New furniture can be a lot of fun, but it's hardly frivolous. Unlike washers and dryers or furnaces, new furniture can give your home a whole new look. Yet like appliances and mechanicals, furniture can carry big price tags. The economy has many consumers proceeding a bit more cautiously, yet shoppers are still in the market to update their homes. Most remain very value conscious as they make big-ticket decisions. So instead of searching for the lowest prices, most buyers are shopping for the best values—and of course they want things to look good, too. So it's all about shopping smart so you find the best quality, the best construction, the best style, the best look—really, the best value—for your money. "People will still spend money on something if they know it's a quality item that's going to last," says Kris Wilke, manager of The Stool Store. That is why many furniture retailers, including Woodworks manager Kelly Hofmeister, consider furniture an investment. Purchasing decisions should be made carefully and thoughtfully, and shoppers should strive to buy the best quality they can. You certainly don't have to buy the most expensive thing out there, but if you buy the cheapest you'll probably end up replacing it in a few years. "You really do get what you pay for," Hofmeister says. "There is a lot of really stylish, beautiful furniture out there that, upon closer inspection, is substandard in construction, materials and finish." Price offers some indication of quality, but it's not safe to assume that the most expensive piece of furniture is the best. And if you're prepared to pay top dollar for furniture that will last a lifetime, you want to make sure that you're really going to get it. Brad Stevens, owner of Stevens Design, which deals in Stickley and other North American lines, such as Hickory White, Zimmerman Chair and Virginia Sterling, advises shoppers to do their homework and to spend a lot of time with salespeople before making a purchase. "You need to know your retailer. You need to ask questions," he says. "You need to make sure your designer or salesperson understands the product they're selling. They need to explain construction to customers." Construction, Hofmeister agrees, is key to quality. She advises shoppers to look at the fit of drawers and open them to ensure that they move smoothly. Upholstered furniture is a little trickier since customers usually can't see what's behind the fabric. "Consumers need to look for solid hardwood framing, coil-spring suspension, fully padded outside arms and backs, and good tailoring," Hofmeister notes. Some retailers will have frames available for inspection or catalogs with images of frames and their own construction processes. And if your salesperson doesn't offer those kinds of shopping tools to you, be sure to ask for them regardless of how taken you are with the look of a piece. After all, Hofmeister cautions, "the most beautiful fabric in the world won't make up for substandard construction." Indeed, form is little without function. Jacob Harlow, manager of The Century House, the near west side retailer of mostly Scandinavian and contemporary furnishings, says comfort is as critical to many shoppers as quality and often more important than style. "[Comfort] drives a lot of purchasing decisions," he says. After all, no one wants to buy a couch for a family room only to discover that the seat is too low and deep or that the cushions are too firm. That is why Stevens urges customers to test run showroom pieces the same way they would use them at home. He advises shoppers to not only sit on sofas but to also take their shoes off and even lie down. "They're buying it once," he explains. "They're buying it for life." The Stool Store's Wilke agrees that customers should use all tools at their disposal to make the best purchases. She notes that many Stool Store customers are coming in with digital images and even videos of their spaces. "That really allows designers to get a feel for the space and work with them," Wilke says. "It's almost like we're there." Harlow says The Century House is also embracing new media to help customers get to know the store and its products so they can shop smarter. Facebook and a company blog, for example, have opened up communication lines with customers. Yet more than anything, Wilke advises shoppers to take their time. Most people aren't going to find exactly what they want on their first trip out, even if they are simply looking for stools. "We show 600 stools in our store. To be a smart shopper, you've got to come in a few times. You've got to narrow your choices down to your top ten and go from there," Wilke says. "It can be overwhelming. A really smart shopper will spend some time." If you've spent the time, shopped around and you still can't find the style and quality you want on any showroom floor, consider custom furniture. Jeff Hensen, president of Hensen Fine Cabinetry, says his company builds high-end wood furniture at competitive prices. He acknowledges that custom pieces cost more than something from a big box store, but says it's not as much as people expect since there are no middlemen (such as a distributor or separate retailer) involved. You also have more control over the style, materials and construction. Hensen says he works with clients to make sure they get both the pieces that they want and the function that they need. For bedroom suites he has visited homes to measure rooms, he has built mock-up headboards to showcase sample wood choices and he has shown clients three-dimensional drawings of their furniture in their homes prior to construction. Hensen and the employees who build the furniture even make some of the deliveries. "Everything we do here is try to match up our work with what our customers' desires are," Hensen says. That kind of service, though, isn't exclusive to furniture makers. For examples, Stevens Design employs its own delivery people instead of using a different service or company. That way Stevens Design employees accompany furniture to customers' homes. For many issues, his employees can perform in the field, Stevens says. As a result, customers don't have to call with requests for service or—worst-case scenario—complaints. After all, things do go wrong and sometimes even high-quality items break. It's a good reminder to consider warranties and available service prior to purchase so that you know what kind of business you'll be dealing with after the sale. Hensen Fine Cabinetry, for example, offers a five-year standard warranty on all products and a lifetime warranty on hardware. Yet Hensen encourages customers to call if they have problems even after the warranty period has expired. "We're a family-owned business," Hensen explains, noting that the company tries to work with all customers to resolve problems. "Our name is our label. We have to stand behind it." *SPECIAL PROMOTIONAL SECTION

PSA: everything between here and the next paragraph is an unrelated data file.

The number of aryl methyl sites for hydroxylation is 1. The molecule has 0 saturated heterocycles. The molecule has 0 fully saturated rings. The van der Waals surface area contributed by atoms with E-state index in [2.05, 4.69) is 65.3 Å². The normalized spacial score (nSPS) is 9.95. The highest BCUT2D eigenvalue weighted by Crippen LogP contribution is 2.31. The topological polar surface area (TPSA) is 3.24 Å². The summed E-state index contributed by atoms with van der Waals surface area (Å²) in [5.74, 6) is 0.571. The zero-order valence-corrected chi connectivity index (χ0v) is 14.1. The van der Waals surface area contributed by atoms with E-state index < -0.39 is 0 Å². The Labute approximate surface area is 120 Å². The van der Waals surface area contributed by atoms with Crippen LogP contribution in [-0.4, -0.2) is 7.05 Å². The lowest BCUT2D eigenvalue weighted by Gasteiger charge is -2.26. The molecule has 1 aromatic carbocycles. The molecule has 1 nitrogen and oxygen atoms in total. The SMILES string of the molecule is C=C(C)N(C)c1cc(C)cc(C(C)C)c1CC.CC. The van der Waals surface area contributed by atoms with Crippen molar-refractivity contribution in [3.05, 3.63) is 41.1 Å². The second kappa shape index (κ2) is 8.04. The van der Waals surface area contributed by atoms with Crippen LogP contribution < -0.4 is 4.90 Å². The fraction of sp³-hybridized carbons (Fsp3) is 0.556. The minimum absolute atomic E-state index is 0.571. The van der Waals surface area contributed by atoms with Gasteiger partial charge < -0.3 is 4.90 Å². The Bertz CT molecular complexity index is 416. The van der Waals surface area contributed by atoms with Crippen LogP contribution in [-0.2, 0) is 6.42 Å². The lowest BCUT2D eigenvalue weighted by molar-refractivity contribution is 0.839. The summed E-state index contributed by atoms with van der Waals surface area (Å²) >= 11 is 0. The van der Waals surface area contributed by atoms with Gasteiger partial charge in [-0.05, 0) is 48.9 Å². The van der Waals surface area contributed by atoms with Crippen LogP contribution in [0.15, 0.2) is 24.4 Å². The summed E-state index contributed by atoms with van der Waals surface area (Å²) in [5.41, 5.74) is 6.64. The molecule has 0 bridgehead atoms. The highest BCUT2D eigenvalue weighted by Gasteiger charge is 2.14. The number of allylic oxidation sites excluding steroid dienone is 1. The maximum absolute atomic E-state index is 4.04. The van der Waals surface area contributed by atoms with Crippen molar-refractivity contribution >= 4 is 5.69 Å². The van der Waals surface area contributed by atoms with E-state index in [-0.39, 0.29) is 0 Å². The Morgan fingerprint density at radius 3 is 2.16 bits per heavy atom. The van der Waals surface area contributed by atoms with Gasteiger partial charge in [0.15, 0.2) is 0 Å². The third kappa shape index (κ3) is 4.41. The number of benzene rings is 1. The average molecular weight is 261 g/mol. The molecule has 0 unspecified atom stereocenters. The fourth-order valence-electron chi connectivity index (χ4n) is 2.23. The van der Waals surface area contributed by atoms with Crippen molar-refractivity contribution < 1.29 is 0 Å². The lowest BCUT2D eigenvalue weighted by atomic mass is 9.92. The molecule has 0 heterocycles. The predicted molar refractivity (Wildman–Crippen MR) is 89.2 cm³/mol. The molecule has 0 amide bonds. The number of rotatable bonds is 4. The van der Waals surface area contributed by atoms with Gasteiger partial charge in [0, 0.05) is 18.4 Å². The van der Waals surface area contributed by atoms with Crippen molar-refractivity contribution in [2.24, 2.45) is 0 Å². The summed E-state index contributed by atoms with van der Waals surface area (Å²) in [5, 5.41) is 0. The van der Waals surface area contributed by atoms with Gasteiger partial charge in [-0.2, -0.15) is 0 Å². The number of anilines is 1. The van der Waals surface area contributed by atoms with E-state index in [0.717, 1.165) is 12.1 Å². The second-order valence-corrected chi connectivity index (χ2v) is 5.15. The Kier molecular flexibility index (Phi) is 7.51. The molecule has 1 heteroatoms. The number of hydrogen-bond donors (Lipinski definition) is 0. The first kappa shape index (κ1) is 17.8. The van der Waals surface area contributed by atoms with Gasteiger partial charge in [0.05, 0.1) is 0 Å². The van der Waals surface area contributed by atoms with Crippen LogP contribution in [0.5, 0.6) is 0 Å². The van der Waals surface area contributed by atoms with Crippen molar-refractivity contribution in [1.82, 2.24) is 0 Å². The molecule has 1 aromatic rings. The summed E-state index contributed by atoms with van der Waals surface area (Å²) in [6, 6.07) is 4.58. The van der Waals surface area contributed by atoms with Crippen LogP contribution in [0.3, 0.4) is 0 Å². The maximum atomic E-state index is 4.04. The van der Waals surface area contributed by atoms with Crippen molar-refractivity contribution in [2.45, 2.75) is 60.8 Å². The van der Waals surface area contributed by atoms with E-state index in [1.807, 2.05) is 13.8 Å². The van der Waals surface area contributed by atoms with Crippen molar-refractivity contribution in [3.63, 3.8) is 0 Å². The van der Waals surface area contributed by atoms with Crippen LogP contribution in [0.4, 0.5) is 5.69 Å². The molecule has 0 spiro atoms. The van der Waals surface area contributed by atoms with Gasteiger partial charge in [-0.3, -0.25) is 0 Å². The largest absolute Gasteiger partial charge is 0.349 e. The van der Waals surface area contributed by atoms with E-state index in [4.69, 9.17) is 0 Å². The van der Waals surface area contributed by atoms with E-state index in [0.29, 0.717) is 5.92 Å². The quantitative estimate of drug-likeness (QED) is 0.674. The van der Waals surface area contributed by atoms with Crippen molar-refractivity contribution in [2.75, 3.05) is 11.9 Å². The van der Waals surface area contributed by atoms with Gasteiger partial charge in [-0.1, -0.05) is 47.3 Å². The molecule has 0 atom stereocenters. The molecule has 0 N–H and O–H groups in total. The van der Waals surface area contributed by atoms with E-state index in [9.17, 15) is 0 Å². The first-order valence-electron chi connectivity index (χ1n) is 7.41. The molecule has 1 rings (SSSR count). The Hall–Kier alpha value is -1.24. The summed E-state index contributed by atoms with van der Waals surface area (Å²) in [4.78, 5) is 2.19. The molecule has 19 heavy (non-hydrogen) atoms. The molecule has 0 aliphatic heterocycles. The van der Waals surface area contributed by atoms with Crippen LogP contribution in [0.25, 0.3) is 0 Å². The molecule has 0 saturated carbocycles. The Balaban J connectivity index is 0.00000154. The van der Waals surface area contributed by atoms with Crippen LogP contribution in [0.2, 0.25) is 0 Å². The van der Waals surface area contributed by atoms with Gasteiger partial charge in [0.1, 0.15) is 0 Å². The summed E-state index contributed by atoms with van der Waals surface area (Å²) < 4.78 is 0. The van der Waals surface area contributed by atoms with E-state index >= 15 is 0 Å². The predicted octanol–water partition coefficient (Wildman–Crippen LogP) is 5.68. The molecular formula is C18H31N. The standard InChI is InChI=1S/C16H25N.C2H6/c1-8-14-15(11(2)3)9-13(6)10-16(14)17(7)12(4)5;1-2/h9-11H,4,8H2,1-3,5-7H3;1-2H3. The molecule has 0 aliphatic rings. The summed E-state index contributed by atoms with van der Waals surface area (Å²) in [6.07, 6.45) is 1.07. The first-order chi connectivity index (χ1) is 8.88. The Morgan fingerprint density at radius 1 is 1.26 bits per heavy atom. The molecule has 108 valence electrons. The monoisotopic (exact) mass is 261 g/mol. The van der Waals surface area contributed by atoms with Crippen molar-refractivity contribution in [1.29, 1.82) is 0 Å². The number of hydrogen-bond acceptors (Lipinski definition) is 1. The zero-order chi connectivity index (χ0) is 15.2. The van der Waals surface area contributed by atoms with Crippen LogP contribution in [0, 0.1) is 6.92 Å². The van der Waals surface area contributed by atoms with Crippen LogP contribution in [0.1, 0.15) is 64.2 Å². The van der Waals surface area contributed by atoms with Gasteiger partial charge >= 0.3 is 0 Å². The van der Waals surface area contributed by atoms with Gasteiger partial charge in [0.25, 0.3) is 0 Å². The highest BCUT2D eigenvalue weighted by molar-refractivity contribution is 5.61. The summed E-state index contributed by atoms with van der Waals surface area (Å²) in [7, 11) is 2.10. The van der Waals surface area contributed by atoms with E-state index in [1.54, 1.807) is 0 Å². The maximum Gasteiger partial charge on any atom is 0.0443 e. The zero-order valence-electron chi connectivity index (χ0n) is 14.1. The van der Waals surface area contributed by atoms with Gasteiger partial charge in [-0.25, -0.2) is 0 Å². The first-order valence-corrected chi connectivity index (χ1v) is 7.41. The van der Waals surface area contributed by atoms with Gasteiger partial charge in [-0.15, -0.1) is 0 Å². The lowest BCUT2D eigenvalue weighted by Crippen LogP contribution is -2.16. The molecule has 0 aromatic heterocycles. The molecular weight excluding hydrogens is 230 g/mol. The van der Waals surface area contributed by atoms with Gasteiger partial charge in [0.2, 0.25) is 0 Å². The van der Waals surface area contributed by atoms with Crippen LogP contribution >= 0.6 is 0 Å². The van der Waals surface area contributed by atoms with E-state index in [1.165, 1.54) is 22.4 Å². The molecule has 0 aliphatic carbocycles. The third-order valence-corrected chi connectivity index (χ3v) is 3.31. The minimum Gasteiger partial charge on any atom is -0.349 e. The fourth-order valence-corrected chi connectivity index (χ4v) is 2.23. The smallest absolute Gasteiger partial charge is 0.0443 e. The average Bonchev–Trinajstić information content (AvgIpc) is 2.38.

Back to School